Importance Relapse prevention in recurrent depression is a significant public health problem, and antidepressants are the current first-line treatment approach. Identifying an equally efficacious nonpharmacological intervention would be an important development.Objective To conduct a meta-analysis on individual patient data to examine the efficacy of mindfulness-based cognitive therapy (MBCT) compared with usual care and other active treatments, including antidepressants, in treating those with recurrent depression. Data Sources English-language studies published or accepted for publication in peer-reviewed journals identified from EMBASE, PubMed/Medline, PsycINFO, Web of Science, Scopus, and the Cochrane Controlled Trials Register from the first available year to November 22, 2014. Searches were conducted from November 2010 to November 2014. Study Selection Randomized trials of manualized MBCT for relapse prevention in recurrent depression in full or partial remission that compared MBCT with at least 1 non-MBCT treatment, including usual care. Data Extraction and Synthesis This was an update to a previous meta-analysis. We screened 2555 new records after removing duplicates. Abstracts were screened for full-text extraction (S.S.) and checked by another researcher (T.D.). There were no disagreements. Of the original 2555 studies, 766 were evaluated against full study inclusion criteria, and we acquired full text for 8. Of these, 4 studies were excluded, and the remaining 4 were combined with the 6 studies identified from the previous meta-analysis, yielding 10 studies for qualitative synthesis. Full patient data were not available for 1 of these studies, resulting in 9 studies with individual patient data, which were included in the quantitative synthesis. Results Of the 1258 patients included, the mean (SD) age was 47.1 (11.9) years, and 944 (75.0%) were female. A 2-stage random effects approach showed that patients receiving MBCT had a reduced risk of depressive relapse within a 60-week follow-up period compared with those who did not receive MBCT (hazard ratio, 0.69; 95% CI, 0.58-0.82). Furthermore, comparisons with active treatments suggest a reduced risk of depressive relapse within a 60-week follow-up period (hazard ratio, 0.79; 95% CI, 0.64-0.97). Using a 1-stage approach, sociodemographic (ie, age, sex, education, and relationship status) and psychiatric (ie, age at onset and number of previous episodes of depression) variables showed no statistically significant interaction with MBCT treatment. However, there was some evidence to suggest that a greater severity of depressive symptoms prior to treatment was associated with a larger effect of MBCT compared with other treatments. Conclusions and Relevance Mindfulness-based cognitive therapy appears efficacious as a treatment for relapse prevention for those with recurrent depression, particularly those with more pronounced residual symptoms. Recommendations are made concerning how future trials can address remaining uncertainties and improve the rigor of the field.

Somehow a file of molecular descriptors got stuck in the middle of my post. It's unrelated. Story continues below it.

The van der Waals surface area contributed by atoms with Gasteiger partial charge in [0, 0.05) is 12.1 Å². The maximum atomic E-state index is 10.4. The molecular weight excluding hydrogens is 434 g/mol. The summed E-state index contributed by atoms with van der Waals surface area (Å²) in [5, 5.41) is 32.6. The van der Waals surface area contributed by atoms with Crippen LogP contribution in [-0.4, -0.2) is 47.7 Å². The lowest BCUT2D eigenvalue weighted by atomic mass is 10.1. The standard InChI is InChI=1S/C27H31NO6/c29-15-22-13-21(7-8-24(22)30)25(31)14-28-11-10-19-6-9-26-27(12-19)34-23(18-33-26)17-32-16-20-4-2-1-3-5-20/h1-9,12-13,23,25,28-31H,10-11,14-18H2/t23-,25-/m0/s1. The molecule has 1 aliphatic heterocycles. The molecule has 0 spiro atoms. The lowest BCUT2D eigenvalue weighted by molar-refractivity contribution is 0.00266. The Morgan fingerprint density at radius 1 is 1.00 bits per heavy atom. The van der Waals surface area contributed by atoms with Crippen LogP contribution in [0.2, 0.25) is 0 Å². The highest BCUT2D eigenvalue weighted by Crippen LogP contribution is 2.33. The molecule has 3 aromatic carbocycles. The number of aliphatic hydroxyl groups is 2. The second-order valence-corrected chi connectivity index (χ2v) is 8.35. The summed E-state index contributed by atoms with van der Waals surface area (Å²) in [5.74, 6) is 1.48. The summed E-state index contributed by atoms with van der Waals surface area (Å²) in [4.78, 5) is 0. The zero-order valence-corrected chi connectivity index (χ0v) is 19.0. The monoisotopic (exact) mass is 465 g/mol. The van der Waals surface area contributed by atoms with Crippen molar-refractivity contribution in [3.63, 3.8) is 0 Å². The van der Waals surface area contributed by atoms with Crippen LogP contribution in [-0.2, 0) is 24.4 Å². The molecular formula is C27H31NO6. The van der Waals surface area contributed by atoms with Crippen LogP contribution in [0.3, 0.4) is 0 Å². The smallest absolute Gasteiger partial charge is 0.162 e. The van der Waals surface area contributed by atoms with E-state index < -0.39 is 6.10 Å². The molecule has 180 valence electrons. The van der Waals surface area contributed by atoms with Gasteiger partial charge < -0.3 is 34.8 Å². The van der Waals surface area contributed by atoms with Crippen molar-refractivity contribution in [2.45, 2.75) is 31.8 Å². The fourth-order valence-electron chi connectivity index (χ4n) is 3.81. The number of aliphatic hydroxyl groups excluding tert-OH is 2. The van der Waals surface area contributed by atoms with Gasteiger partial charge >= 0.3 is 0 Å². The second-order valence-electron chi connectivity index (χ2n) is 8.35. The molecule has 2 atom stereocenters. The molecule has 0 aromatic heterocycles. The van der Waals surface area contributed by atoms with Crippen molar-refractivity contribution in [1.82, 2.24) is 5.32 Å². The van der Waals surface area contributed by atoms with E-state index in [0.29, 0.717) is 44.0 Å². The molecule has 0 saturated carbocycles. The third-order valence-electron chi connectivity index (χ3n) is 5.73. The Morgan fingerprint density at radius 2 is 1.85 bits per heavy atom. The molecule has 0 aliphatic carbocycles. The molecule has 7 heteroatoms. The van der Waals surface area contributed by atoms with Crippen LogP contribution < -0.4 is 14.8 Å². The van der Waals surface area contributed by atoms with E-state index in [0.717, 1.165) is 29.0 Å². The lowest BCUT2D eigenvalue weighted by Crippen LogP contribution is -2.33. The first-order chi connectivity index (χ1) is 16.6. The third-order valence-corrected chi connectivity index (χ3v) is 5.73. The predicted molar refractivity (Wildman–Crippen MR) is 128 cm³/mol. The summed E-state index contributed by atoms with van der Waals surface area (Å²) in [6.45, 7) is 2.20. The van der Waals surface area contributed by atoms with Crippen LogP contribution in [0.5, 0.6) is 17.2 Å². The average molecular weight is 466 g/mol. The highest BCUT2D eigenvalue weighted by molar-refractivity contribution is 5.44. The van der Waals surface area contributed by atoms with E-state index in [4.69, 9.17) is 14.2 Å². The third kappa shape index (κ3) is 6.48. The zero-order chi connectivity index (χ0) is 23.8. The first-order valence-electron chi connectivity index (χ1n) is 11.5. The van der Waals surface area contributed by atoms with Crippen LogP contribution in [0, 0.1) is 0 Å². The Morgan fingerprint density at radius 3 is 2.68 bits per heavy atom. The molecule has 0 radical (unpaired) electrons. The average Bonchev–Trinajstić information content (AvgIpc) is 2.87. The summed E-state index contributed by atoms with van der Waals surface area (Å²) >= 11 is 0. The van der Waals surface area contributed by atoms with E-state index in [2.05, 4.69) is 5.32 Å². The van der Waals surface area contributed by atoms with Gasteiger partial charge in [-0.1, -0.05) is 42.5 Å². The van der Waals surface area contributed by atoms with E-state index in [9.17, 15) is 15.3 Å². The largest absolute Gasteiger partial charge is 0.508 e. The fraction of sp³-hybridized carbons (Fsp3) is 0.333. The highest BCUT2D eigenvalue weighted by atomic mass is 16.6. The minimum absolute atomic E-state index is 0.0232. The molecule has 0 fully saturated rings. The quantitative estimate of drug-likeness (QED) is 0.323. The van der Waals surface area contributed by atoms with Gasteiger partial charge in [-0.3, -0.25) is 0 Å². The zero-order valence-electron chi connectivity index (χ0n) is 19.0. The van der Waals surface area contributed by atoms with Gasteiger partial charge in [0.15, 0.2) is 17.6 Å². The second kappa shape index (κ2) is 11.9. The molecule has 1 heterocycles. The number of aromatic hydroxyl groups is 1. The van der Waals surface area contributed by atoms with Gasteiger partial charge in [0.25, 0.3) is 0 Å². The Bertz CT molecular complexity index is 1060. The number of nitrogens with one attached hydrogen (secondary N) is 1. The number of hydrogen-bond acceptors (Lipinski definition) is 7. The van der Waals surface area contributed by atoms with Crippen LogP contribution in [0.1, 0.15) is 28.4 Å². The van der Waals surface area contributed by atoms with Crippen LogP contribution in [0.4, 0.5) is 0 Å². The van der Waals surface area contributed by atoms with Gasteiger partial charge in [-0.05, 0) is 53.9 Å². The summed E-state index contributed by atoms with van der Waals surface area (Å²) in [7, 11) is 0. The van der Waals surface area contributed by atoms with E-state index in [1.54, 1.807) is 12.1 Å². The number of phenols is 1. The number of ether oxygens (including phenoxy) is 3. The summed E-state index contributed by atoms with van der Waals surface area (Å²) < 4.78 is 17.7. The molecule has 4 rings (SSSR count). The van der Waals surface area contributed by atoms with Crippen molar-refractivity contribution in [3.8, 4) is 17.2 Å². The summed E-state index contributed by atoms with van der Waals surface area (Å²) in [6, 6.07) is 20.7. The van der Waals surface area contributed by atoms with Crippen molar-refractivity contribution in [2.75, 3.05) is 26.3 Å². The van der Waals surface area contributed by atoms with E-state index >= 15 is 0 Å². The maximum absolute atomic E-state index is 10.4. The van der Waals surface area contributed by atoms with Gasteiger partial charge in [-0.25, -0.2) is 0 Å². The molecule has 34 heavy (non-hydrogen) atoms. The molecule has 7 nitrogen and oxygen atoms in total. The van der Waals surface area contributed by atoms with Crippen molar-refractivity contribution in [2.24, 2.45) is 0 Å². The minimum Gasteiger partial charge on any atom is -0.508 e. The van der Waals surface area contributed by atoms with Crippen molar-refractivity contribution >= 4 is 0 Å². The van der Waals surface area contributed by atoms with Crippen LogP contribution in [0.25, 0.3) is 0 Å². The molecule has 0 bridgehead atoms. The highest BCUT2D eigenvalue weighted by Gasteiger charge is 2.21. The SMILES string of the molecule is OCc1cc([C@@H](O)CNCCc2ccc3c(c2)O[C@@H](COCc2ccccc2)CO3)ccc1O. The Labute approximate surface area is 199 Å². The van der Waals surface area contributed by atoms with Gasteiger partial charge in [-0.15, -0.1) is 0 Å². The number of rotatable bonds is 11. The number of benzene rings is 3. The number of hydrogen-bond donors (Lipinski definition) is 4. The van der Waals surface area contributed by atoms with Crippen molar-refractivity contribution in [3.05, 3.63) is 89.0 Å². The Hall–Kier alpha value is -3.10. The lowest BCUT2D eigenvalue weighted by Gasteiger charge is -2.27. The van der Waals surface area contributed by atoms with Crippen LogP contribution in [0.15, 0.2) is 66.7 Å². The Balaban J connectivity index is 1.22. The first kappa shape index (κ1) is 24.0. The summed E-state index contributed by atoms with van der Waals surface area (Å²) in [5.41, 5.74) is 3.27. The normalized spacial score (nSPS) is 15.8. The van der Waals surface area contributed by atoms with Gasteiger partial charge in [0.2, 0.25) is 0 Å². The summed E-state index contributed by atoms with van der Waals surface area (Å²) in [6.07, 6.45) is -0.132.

Research into the effectiveness and mechanisms of mindfulness-based interventions (MBIs) requires reliable and valid measures of mindfulness. The 39-item Five Facet Mindfulness Questionnaire (FFMQ-39) is a measure of mindfulness commonly used to assess change before and after MBIs. However, the stability and invariance of the FFMQ factor structure have not yet been tested before and after an MBI; pre to post comparisons may not be valid if the structure changes over this period. Our primary aim was to examine the factor structure of the FFMQ-39 before and after mindfulness-based cognitive therapy (MBCT) in adults with recurrent depression in remission using confirmatory factor analysis (CFA). Additionally, we examined whether the factor structure of the 15-item version (FFMQ-15) was consistent with that of the FFMQ-39, and whether it was stable over MBCT. Our secondary aim was to assess the general psychometric properties of both versions. CFAs showed that pre-MBCT, a 4-factor hierarchical model (excluding the "observing" facet) best fit the FFMQ-39 and FFMQ-15 data, whereas post-MBCT, a 5-factor hierarchical model best fit the data for both versions. Configural invariance across the time points was not supported for both versions. Internal consistency and sensitivity to change were adequate for both versions. Both FFMQ versions did not differ significantly from each other in terms of convergent validity. Researchers should consider excluding the Observing subscale from comparisons of total scale/subscale scores before and after mindfulness interventions. Current findings support the use of the FFMQ-15 as an alternative measure in research where briefer forms are needed. (PsycINFO Database Record.